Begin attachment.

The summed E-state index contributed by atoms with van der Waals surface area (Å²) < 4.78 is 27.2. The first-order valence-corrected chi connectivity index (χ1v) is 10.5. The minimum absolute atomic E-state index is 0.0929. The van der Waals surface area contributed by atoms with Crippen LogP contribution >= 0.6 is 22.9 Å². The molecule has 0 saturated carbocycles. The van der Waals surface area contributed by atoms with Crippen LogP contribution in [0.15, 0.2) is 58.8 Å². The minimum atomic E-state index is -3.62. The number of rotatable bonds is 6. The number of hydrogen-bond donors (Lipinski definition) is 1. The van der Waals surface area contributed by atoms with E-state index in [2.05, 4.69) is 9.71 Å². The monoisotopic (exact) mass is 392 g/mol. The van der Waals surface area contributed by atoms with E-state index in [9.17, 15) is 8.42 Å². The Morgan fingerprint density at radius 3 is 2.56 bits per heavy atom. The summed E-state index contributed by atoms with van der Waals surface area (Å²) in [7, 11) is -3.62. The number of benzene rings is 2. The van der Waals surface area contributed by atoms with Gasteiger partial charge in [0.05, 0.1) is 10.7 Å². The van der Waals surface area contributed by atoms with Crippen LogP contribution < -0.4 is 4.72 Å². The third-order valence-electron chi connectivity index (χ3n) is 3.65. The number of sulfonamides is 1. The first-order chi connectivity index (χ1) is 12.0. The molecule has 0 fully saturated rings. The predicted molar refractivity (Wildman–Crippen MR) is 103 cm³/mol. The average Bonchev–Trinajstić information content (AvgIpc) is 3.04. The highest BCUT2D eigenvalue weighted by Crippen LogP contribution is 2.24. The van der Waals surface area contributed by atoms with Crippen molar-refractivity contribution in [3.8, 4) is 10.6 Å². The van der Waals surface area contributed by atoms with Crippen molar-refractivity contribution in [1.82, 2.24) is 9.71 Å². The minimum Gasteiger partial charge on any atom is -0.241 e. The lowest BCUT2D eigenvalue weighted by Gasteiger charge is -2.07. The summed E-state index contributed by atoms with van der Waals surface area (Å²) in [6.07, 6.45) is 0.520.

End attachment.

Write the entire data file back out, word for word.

The summed E-state index contributed by atoms with van der Waals surface area (Å²) < 4.78 is 27.2. The first-order valence-corrected chi connectivity index (χ1v) is 10.5. The minimum absolute atomic E-state index is 0.0929. The van der Waals surface area contributed by atoms with Crippen LogP contribution >= 0.6 is 22.9 Å². The molecule has 0 saturated carbocycles. The van der Waals surface area contributed by atoms with Crippen LogP contribution in [0.15, 0.2) is 58.8 Å². The minimum atomic E-state index is -3.62. The number of rotatable bonds is 6. The number of hydrogen-bond donors (Lipinski definition) is 1. The van der Waals surface area contributed by atoms with E-state index in [2.05, 4.69) is 9.71 Å². The monoisotopic (exact) mass is 392 g/mol. The van der Waals surface area contributed by atoms with E-state index in [9.17, 15) is 8.42 Å². The Morgan fingerprint density at radius 3 is 2.56 bits per heavy atom. The summed E-state index contributed by atoms with van der Waals surface area (Å²) in [7, 11) is -3.62. The number of benzene rings is 2. The van der Waals surface area contributed by atoms with Gasteiger partial charge in [0.05, 0.1) is 10.7 Å². The van der Waals surface area contributed by atoms with Crippen LogP contribution < -0.4 is 4.72 Å². The third-order valence-electron chi connectivity index (χ3n) is 3.65. The number of sulfonamides is 1. The first-order chi connectivity index (χ1) is 12.0. The molecule has 0 fully saturated rings. The predicted molar refractivity (Wildman–Crippen MR) is 103 cm³/mol. The average Bonchev–Trinajstić information content (AvgIpc) is 3.04. The highest BCUT2D eigenvalue weighted by Crippen LogP contribution is 2.24. The van der Waals surface area contributed by atoms with Crippen molar-refractivity contribution in [3.8, 4) is 10.6 Å². The van der Waals surface area contributed by atoms with Crippen molar-refractivity contribution in [1.82, 2.24) is 9.71 Å². The minimum Gasteiger partial charge on any atom is -0.241 e. The lowest BCUT2D eigenvalue weighted by Gasteiger charge is -2.07. The summed E-state index contributed by atoms with van der Waals surface area (Å²) in [6.07, 6.45) is 0.520.